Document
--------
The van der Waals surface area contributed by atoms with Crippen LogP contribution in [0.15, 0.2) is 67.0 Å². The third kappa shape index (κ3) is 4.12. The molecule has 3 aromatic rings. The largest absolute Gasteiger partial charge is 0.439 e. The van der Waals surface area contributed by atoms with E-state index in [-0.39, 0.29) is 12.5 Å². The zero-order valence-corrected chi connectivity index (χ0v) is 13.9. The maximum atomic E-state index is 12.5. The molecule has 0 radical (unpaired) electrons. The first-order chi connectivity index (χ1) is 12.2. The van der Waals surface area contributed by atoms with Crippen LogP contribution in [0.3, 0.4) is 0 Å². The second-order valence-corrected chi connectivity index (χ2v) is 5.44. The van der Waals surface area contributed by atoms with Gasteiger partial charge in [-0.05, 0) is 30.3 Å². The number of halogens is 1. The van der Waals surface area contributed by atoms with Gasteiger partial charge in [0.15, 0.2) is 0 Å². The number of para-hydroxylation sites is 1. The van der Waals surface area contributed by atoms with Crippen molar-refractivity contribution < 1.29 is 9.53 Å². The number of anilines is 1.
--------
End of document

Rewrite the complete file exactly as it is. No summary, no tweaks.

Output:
The van der Waals surface area contributed by atoms with Crippen LogP contribution in [0.15, 0.2) is 67.0 Å². The third kappa shape index (κ3) is 4.12. The molecule has 3 aromatic rings. The largest absolute Gasteiger partial charge is 0.439 e. The van der Waals surface area contributed by atoms with E-state index in [-0.39, 0.29) is 12.5 Å². The zero-order valence-corrected chi connectivity index (χ0v) is 13.9. The maximum atomic E-state index is 12.5. The molecule has 0 radical (unpaired) electrons. The first-order chi connectivity index (χ1) is 12.2. The van der Waals surface area contributed by atoms with Crippen LogP contribution in [0.3, 0.4) is 0 Å². The second-order valence-corrected chi connectivity index (χ2v) is 5.44. The van der Waals surface area contributed by atoms with Gasteiger partial charge in [-0.05, 0) is 30.3 Å². The number of halogens is 1. The van der Waals surface area contributed by atoms with Gasteiger partial charge in [0.15, 0.2) is 0 Å². The number of para-hydroxylation sites is 1. The van der Waals surface area contributed by atoms with Crippen molar-refractivity contribution < 1.29 is 9.53 Å². The number of anilines is 1.